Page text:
Spitfire List Web site and blog of anti-fascist researcher and radio personality Dave Emory.

For The Record  

FTR #581 Update on Japanese Fascism

Recorded Jan­u­ary 15, 2007
REALAUDIO
NB: This stream con­tains both FTR #s 580 and 581 in sequence.
Each is a 30 minute broadcast.

High­light­ing recent trends toward reviv­ing the ultra-nationalism and his­tor­i­cal revi­sion­ism of Japan’s fas­cist past, this pro­gram sets forth the polit­i­cal agenda being pushed by Shinzo Abe, the newly elected Prime Min­is­ter. The grand­son of Japan­ese War Crim­i­nal Nobo­suke Kishi, Abe has suc­ceeded his grand­fa­ther as head of the LDP—itself a vehi­cle for the per­pet­u­a­tion of Japan’s World War II polit­i­cal and eco­nomic power struc­ture. With the Japan­ese peo­ple expe­ri­enc­ing height­ened stress and alien­ation because of eco­nomic pres­sures, the pos­si­bil­ity of that social unrest express­ing itself as mil­i­taris­tic nation­al­ism and fas­cism is one pos­si­ble result of the right-wing agenda being imple­mented by Abe. In addi­tion to autho­riz­ing a mil­i­tary buildup and mov­ing to ease restric­tions on the Japan­ese mil­i­tary, Abe has imple­mented a school cur­ricu­lum that insti­tu­tion­al­izes right-wing (“patri­otic”) pro­pa­ganda as a manda­tory ele­ment of Japan­ese pub­lic edu­ca­tion. It may well be that the recent North Korean atomic test will aid Abe’s agenda and push for rearmament.

Pro­gram High­lights Include: The view of the Japan­ese right-wing that Amer­i­can Pres­i­dent Franklin Delano Roo­sevelt was respon­si­ble for World War II; Nobo­suke Kishi’s activ­i­ties in wartime Japan, includ­ing his sign­ing of Japan’s dec­la­ra­tion of war against the United States; the Uni­fi­ca­tion Church of Sun Myung Moon’s finan­cial aid to North Korea; review of the Uni­fi­ca­tion Church’s role as an exten­sion of the Japan­ese patri­otic soci­eties that brought fas­cism to Japan in the 1930’s; the pos­si­bil­ity that Moon’s aid to North Korea may have been intended to aid that country’s nuclear buildup, thus pro­vid­ing an excuse for Japan­ese rear­ma­ment. For more about the sub­ject of Japan­ese fas­cism, see: FTR#’s 290, 291, 296, 426, 427, 428, 445, 451, 509, 551.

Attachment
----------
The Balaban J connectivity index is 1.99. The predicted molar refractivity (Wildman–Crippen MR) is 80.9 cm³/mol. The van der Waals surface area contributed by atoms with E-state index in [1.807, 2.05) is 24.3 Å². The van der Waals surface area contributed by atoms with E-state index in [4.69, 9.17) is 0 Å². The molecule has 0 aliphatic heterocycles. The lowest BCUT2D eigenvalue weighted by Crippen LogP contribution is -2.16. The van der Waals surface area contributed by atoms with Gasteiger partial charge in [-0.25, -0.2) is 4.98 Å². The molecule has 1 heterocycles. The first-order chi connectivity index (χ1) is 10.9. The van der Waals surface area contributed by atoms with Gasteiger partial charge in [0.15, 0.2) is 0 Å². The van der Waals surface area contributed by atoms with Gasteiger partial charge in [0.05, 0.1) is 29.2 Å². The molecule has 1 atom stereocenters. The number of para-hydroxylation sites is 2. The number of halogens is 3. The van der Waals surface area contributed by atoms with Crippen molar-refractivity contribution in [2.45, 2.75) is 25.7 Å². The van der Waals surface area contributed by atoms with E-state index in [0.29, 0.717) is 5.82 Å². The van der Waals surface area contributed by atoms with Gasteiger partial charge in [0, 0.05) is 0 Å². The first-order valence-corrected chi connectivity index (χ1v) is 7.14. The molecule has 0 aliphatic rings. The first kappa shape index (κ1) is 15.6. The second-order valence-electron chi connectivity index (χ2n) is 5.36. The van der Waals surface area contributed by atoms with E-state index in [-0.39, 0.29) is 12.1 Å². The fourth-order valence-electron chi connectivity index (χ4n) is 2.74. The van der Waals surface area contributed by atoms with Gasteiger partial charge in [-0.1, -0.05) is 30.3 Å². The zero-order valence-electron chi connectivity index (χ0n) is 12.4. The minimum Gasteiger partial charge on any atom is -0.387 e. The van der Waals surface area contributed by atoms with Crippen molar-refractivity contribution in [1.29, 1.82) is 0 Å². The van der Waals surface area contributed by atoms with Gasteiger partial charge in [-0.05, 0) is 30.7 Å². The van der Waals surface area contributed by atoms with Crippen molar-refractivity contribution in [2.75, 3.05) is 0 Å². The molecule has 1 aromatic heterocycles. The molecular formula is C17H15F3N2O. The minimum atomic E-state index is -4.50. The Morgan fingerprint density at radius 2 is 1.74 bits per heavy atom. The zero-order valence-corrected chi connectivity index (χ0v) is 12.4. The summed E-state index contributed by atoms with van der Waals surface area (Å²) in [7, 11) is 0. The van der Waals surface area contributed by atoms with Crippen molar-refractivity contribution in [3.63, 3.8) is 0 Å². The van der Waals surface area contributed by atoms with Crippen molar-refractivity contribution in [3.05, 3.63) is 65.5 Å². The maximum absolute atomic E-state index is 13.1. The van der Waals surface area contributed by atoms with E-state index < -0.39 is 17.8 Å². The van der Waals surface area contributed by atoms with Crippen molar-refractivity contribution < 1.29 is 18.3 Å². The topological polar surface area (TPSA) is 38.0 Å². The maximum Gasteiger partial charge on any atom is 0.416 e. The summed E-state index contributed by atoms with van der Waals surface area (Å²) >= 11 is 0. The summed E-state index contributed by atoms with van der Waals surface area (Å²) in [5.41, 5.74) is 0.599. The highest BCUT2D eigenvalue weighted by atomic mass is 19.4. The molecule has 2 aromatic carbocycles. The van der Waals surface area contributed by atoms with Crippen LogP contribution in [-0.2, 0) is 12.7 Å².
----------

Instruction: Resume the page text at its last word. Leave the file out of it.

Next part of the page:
1. Begin­ning with an op-ed col­umn about the re-emergence of the Japan­ese far right, the pro­gram sets forth the severe social strain affect­ing the Japan­ese peo­ple. Should those pres­sures con­tinue to mount with­out Japan­ese soci­ety devel­op­ing an out­let for them, the temp­ta­tion to resort to the mech­a­nisms of that country’s fas­cist past might prove too strong to over­come. “Beneath the sheen of high-tech tran­quil­ity that char­ac­ter­izes mod­ern, con­formist Japan stirs an angry, alien­ated and deeply pes­simistic pop­u­lace tee­ter­ing on the edge of a ner­vous break­down. So the ascen­dance of a hawk­ish new leader, Shinzo Abe, as the hand-picked suc­ces­sor to Prime Min­is­ter Junichiro Koizumi on Tues­day raises fears that the nation’s long-repressed well of vir­u­lent nation­al­ism, buried just beneath the sur­face, could again rise up, embold­ened by a Bush admin­is­tra­tion seek­ing a sur­ro­gate part­ner to con­tain China’s ambi­tions in Asia.”
(“Will the ris­ing Sun Rise Again?” by Michael Zie­len­ziger; The Los Ange­les Times; 9/25/2006; p. B11.)

2. “Japan is rapidly aging because its young women refuse to marry and bear chil­dren. They say rais­ing kids in mod­ern Japan is far too expen­sive and offers too lit­tle reward. Besides, com­pared to their moth­ers, the aspi­ra­tions of edu­cated women extend beyond child-rearing, even though most Japan­ese men still insist that their wives stay home. The nation’s middle-class army of sara­ri­man (white-collar) work­ers, uni­formed in their blue suits and white shirts, is com­mit­ting sui­cide in record numbers—three times as many as die in car accidents—because the sys­tem of life­time employ­ment in which they started their careers is crum­bling. More trou­bling still are the more than 1 mil­lion Japan­ese twen­tysome­things who can­not find work and are not involved in any edu­ca­tional or train­ing pro­grams. A high num­ber of these adults, pri­mar­ily men, are social iso­lates, or hikiko­mori. They hide in their rooms for months or years at a time rather than try to fit into a soci­ety that demands mass con­for­mity and uses qui­etly pow­er­ful repres­sion to forge it.” (Idem.)